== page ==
Overview of federal anti-discrimination laws
The United States has seen three eras of significant federal anti-discrimination legislation: (1) the Reconstruction era, (2) the 1960s; and (3) the 1990s.
1. The Reconstruction era
After the Civil War, Congress used the newly ratified Thirteenth, Fourteenth, and Fifteenth Amendments to pass a number of statutes in order to benefit the recently freed slaves. The first major anti-discrimination employment statute was Section 1981 of the Civil Rights Act of 1866, which prohibited employment discrimination based on race. Several years later, Congress passed Section 1983 of the Civil Rights Act of 1871, which prohibited certain types of public sector employment discrimination (such as race, national origin, sex, and religion).
However, the Supreme Court at the time invalidated most of the protections brought about by these statutes, and, with a few notable exceptions, anti-discrimination legislation and civil rights in general lay dormant for almost a century.
2. The 1960s
The 1960s represented a second era—a second Reconstruction—during which significant federal anti-discrimination legislation took place. It was during this time that Congress passed the country’s most comprehensive and potent weapon against employment discrimination: Title VII of the Civil Rights Act of 1964 (“Title VII”). Title VII outlawed employment discrimination on the basis of race, color, religion, sex, and national origin.
Following the heels of Title VII, Congress passed the Age Discrimination in Employment Act of 1967 (“ADEA”), which outlawed age discrimination. The Rehabilitation Act of 1973 prohibited discrimination against disabled federal employees and employees of certain government contractors. Perhaps emboldened by the civil rights movement, the Supreme Court, headed by Chief Justice Earl Warren, not only upheld these civil rights, but also revived the earlier Reconstruction-era laws.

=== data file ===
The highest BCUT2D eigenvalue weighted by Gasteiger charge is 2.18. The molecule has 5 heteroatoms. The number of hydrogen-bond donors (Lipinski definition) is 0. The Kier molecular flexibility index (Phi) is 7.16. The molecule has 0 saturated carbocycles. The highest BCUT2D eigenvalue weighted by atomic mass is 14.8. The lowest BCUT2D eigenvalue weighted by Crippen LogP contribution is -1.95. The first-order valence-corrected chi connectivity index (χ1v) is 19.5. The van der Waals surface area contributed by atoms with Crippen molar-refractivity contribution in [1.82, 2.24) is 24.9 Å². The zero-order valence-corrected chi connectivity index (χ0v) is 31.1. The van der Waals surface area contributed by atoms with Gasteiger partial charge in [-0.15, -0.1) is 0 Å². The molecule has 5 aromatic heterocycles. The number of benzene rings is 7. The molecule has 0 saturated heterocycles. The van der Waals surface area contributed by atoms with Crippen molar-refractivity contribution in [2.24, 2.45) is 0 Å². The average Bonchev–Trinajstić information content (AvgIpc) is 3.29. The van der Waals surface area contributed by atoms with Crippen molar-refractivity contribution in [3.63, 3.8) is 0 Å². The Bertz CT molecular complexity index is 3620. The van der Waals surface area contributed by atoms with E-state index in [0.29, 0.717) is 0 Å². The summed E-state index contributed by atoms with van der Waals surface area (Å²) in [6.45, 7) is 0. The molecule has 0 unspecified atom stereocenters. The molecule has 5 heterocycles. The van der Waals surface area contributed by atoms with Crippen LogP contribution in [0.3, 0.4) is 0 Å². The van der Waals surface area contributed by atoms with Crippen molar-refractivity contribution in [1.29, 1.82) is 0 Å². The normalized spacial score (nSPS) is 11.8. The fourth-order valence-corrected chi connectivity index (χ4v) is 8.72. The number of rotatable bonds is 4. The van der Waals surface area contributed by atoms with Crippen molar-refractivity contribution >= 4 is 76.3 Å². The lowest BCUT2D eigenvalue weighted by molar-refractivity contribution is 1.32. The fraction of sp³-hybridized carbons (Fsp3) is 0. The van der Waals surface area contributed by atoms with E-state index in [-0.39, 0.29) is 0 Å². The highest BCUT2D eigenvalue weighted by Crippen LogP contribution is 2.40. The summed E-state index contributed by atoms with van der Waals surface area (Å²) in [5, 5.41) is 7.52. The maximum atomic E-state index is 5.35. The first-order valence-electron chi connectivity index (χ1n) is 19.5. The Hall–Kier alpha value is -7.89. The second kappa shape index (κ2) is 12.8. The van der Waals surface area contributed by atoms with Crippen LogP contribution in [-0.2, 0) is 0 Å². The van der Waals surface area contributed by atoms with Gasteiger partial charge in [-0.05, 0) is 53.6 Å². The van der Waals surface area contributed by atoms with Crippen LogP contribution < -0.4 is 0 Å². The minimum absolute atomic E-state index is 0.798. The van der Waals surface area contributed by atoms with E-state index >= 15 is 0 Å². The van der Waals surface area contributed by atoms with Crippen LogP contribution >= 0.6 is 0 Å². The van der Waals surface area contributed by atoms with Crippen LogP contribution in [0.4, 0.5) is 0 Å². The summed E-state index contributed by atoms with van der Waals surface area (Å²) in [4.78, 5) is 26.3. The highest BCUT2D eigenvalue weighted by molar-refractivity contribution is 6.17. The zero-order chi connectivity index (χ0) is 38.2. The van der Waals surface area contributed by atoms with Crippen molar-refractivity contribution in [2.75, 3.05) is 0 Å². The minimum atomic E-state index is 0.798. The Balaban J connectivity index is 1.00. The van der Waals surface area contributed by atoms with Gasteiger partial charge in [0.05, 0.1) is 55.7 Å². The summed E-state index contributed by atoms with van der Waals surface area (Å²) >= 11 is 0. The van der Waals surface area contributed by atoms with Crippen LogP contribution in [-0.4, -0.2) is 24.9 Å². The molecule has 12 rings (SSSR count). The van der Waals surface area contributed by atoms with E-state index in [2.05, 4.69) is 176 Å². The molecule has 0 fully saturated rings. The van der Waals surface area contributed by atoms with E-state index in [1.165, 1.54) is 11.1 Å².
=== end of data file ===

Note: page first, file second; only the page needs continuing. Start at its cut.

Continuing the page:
The 1990s represent the third era of significant anti-discrimination legislation. In 1990, Congress passed the Americans with Disabilities Act of 1990 (“ADA”), which not only prohibits discrimination against individuals with disabilities, but also imposes an affirmative obligation on employers to accommodate applicants and employees with known disabilities.
In 1991, Congress amended Title VII to restore and strengthen the country’s civil rights laws in order to further deter unlawful harassment and discrimination in the workplace. In 1993, Congress passed the Family and Medical Leave Act of 1993 (“FMLA”), which required covered employers to give employees temporary leave for medical reasons, for the birth or adoption of a child, and for the care of a child, spouse, or parent who has a serious health condition.
4. 2000s—a fourth era of federal anti-discrimination legislation?
On May 21, 2008, President George Walker Bush signed the Genetic Information Nondiscrimination Act of 2008 (“GINA”) into law. On September 25, 2008, President Bush signed the Americans with Disabilities Act Amendments Act of 2008 (“ADA Amendments Act” or “Act”). The Act, which went into effect on January 1, 2009, was specifically designed to reject the holdings of several Supreme Court decisions that had incorrectly narrowed the broad scope of protection originally intended by Congress to be afforded under the ADA.
When President Barack Obama assumed office in 2009, the first act he signed into law was the Lilly Ledbetter Fair Pay Act, which was initiated by Congress in reaction to the Supreme Court’s controversial 2007 decision in Ledbetter v. Goodyear Tire & Rubber Co.